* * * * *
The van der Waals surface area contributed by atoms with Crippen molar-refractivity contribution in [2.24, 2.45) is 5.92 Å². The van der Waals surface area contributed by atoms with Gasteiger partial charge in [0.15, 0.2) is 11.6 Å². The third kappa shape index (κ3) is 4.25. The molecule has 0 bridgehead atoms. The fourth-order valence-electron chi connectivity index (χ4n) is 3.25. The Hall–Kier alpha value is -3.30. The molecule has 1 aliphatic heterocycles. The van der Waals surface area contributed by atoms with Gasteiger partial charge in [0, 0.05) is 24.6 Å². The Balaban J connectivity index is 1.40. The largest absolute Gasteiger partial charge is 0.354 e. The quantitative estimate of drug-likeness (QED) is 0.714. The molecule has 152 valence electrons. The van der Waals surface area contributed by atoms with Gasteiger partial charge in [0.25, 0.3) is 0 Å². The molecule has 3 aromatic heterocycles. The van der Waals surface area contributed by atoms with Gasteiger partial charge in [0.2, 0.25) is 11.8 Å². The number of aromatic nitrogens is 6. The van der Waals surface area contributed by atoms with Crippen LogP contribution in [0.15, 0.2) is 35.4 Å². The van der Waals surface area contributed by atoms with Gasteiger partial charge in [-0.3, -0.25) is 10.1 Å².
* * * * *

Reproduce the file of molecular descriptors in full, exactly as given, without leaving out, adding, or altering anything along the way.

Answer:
The van der Waals surface area contributed by atoms with Crippen molar-refractivity contribution in [2.24, 2.45) is 5.92 Å². The van der Waals surface area contributed by atoms with Gasteiger partial charge in [0.15, 0.2) is 11.6 Å². The third kappa shape index (κ3) is 4.25. The molecule has 0 bridgehead atoms. The fourth-order valence-electron chi connectivity index (χ4n) is 3.25. The Hall–Kier alpha value is -3.30. The molecule has 1 aliphatic heterocycles. The van der Waals surface area contributed by atoms with Gasteiger partial charge in [0, 0.05) is 24.6 Å². The Balaban J connectivity index is 1.40. The largest absolute Gasteiger partial charge is 0.354 e. The quantitative estimate of drug-likeness (QED) is 0.714. The molecule has 152 valence electrons. The van der Waals surface area contributed by atoms with Gasteiger partial charge in [0.25, 0.3) is 0 Å². The molecule has 3 aromatic heterocycles. The van der Waals surface area contributed by atoms with Gasteiger partial charge in [0.2, 0.25) is 11.8 Å². The number of aromatic nitrogens is 6. The van der Waals surface area contributed by atoms with Crippen LogP contribution in [0.15, 0.2) is 35.4 Å². The van der Waals surface area contributed by atoms with Gasteiger partial charge in [-0.3, -0.25) is 10.1 Å².